When you become tired...
There’s only one thing that can be done when you become mentally tired. Rest. Whether it be tired from the unforgiving world, the monotony of everyday life, or
even heavier things like racism, rest is often the remedy. Yet, we negotiate our right to rest time and time again. This often leaves us in a perpetual state of fatigue, or even worse, total burnout. Rest is non-negotiable. When a battery is running low, or finds itself at 0%, it must be charged. Period. The only ounce of exploration involved relates to how we may need to go about getting that rest. Here are a few things to consider when you find yourself mentally tired.
1.) Be honest with yourself
Let’s face it, there are many ways that we lie to ourselves about our condition of fatigue. Unfortunately, it has become a quite comfortable place to be, as human beings can find comfort even in dysfunction. Many things we deem best for us are not always easy to attain, or free of disruption in our lives. There are also many societal judgements towards the idea of taking rest as a means of self-care. However, it is our responsibility to appropriately always tend our mental health. Try standing in front of a mirror, alone, stare into your own eyes and ask yourself “how do you feel...really?”, followed by an honest answer. It may feel uncomfortable or even silly, but honesty is often the first hurdle in addressing the state of your mental health and openly moving forward with real action.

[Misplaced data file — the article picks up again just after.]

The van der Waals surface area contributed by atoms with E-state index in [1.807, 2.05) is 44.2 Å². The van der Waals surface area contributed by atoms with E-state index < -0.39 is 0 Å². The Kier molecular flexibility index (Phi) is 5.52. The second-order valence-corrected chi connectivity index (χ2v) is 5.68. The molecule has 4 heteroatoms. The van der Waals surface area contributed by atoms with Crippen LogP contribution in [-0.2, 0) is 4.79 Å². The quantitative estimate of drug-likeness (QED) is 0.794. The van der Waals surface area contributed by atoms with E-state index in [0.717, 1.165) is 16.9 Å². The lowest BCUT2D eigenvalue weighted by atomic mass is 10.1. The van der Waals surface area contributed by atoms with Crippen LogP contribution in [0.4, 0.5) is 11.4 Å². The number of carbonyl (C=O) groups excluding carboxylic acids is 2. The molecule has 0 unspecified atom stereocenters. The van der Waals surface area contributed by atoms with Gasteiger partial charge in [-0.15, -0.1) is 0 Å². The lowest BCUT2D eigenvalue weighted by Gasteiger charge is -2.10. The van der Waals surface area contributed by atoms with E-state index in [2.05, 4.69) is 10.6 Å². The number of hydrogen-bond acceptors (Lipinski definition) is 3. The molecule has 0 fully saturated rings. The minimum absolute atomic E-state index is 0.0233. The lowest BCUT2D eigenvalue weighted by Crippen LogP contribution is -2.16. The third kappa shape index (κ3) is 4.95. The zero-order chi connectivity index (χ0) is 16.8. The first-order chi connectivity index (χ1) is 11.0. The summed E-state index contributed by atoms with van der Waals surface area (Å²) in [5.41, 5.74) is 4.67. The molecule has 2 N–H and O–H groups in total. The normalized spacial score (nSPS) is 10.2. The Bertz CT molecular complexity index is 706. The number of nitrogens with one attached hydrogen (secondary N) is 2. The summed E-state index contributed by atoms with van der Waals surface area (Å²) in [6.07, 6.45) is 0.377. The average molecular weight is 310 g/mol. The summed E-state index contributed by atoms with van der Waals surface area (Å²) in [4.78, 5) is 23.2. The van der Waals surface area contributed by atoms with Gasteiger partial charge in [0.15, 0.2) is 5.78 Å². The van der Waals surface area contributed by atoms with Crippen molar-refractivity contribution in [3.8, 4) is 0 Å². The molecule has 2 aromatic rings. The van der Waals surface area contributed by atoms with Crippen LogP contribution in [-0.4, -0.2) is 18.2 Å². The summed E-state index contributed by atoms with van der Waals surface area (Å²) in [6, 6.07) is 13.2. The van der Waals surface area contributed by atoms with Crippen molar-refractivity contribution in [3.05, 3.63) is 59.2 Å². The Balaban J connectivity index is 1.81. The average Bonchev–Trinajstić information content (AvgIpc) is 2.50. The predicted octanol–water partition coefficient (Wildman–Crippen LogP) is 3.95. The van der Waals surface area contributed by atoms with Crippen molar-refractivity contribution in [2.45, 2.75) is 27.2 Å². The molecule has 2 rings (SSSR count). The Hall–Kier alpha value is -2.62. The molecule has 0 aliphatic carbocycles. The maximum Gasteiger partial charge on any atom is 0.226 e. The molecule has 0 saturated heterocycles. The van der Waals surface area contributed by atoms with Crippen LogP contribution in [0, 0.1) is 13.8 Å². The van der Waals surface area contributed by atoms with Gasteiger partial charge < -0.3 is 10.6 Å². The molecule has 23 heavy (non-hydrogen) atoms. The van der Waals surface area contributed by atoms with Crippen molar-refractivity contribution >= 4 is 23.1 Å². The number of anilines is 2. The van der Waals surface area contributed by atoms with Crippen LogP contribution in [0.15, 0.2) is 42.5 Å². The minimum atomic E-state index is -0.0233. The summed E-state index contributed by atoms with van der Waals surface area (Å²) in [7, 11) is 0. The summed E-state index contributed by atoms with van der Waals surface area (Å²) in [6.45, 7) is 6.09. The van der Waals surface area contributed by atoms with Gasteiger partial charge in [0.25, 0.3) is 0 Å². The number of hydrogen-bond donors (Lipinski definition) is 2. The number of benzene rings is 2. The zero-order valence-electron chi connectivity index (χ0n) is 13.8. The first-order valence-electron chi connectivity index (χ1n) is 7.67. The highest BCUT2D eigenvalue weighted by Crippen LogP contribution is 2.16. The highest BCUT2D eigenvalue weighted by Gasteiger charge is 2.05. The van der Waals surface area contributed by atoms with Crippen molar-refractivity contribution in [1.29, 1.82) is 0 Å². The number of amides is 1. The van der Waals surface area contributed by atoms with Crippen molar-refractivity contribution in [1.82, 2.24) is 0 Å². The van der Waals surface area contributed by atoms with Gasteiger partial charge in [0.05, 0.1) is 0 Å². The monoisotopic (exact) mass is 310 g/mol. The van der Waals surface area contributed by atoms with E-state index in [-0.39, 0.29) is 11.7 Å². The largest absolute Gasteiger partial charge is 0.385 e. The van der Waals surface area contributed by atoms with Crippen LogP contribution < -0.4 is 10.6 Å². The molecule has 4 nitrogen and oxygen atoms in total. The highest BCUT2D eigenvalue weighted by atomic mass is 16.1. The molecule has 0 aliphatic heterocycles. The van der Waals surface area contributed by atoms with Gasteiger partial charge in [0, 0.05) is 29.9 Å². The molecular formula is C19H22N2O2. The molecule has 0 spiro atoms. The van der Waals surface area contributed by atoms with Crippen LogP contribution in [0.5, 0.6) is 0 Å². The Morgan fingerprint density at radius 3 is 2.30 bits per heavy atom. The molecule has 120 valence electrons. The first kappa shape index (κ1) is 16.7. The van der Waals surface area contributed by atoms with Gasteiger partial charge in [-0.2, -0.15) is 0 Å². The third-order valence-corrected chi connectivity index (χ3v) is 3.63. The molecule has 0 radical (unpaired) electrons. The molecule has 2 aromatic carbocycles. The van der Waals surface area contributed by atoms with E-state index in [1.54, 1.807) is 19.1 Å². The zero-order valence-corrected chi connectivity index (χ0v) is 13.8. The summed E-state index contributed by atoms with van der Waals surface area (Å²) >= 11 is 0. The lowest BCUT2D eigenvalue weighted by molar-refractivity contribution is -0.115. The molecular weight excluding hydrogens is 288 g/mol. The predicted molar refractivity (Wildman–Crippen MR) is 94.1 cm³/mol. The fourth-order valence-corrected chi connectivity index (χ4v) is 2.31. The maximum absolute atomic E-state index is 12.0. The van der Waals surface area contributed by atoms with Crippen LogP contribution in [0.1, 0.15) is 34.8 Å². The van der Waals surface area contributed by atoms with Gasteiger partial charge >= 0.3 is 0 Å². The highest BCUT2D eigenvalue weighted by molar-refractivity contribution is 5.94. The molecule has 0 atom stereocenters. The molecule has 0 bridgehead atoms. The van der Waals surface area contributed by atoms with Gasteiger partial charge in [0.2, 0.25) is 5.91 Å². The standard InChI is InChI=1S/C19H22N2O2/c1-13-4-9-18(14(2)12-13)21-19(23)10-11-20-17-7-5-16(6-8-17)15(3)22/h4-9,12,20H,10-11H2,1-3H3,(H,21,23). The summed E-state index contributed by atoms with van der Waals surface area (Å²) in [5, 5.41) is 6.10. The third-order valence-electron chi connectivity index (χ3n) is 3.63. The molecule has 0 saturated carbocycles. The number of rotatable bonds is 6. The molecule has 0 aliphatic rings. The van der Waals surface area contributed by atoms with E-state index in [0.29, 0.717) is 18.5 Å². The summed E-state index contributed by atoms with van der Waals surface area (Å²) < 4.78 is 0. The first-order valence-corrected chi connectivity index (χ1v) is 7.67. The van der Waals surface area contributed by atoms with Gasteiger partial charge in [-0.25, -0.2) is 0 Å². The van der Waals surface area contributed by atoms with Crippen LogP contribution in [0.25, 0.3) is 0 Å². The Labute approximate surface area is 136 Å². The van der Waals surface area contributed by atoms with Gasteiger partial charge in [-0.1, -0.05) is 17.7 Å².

2.) Identify your resources
Stress and anxiety levels go up the moment we feel like our needs exceed our resources. In other words, panic can set in the when we feel like there is nothing that can be done about how we feel or what we need. This feeling is often automatic and something to be recognized and interrupted. When you are rested, proactively take the time to identify "from wince your help come from". There may be various things that can help you when you become tired or feel that you have in fact burned out that you have overlooked and neglected to explore. This may come in the form of seemingly small practices like engaging in regular breathing exercises or a walk around the block. It could also be more complex resources such as support groups that validate your need to rest or meeting with HR to understanding the process involved in taking a leave of absence from your job. Whatever it is, invest in researching where your help will come from when you may need it.
3.) Get creative!
Rest has historically involved a nap or a vacation, but unfortunately these things may not be feasible for you. Remember, rest is about recharging from that which has depleted you, so while completely stopping may be a way for you to recharge, connecting with things that energize you could also be considered rest. This may be in the form of designating your next few Friday afternoons to a FaceTime lunch with friends. It could be engaging with a coloring book at a time when you would usually be overwhelmed with emails. Creativity is essential to identifying what type of rest works best for you. Not to mention, it can be fun, motivating, and FREE.
While mental fatigue is an indication of depleted brain energy, the repercussions of ignoring the need to rest can be catastrophic. This very gradual change can quickly take a turn for the worse when we are faced with a particularly stressful event, so the key to being ready for rest, is getting ready ahead of time. Rest provides us with the ultimate balance for all that we are doing and contributing to. It’s totally OK and expected to become mentally tired. However, it is up to us and us alone to know when we need it, and then take rest.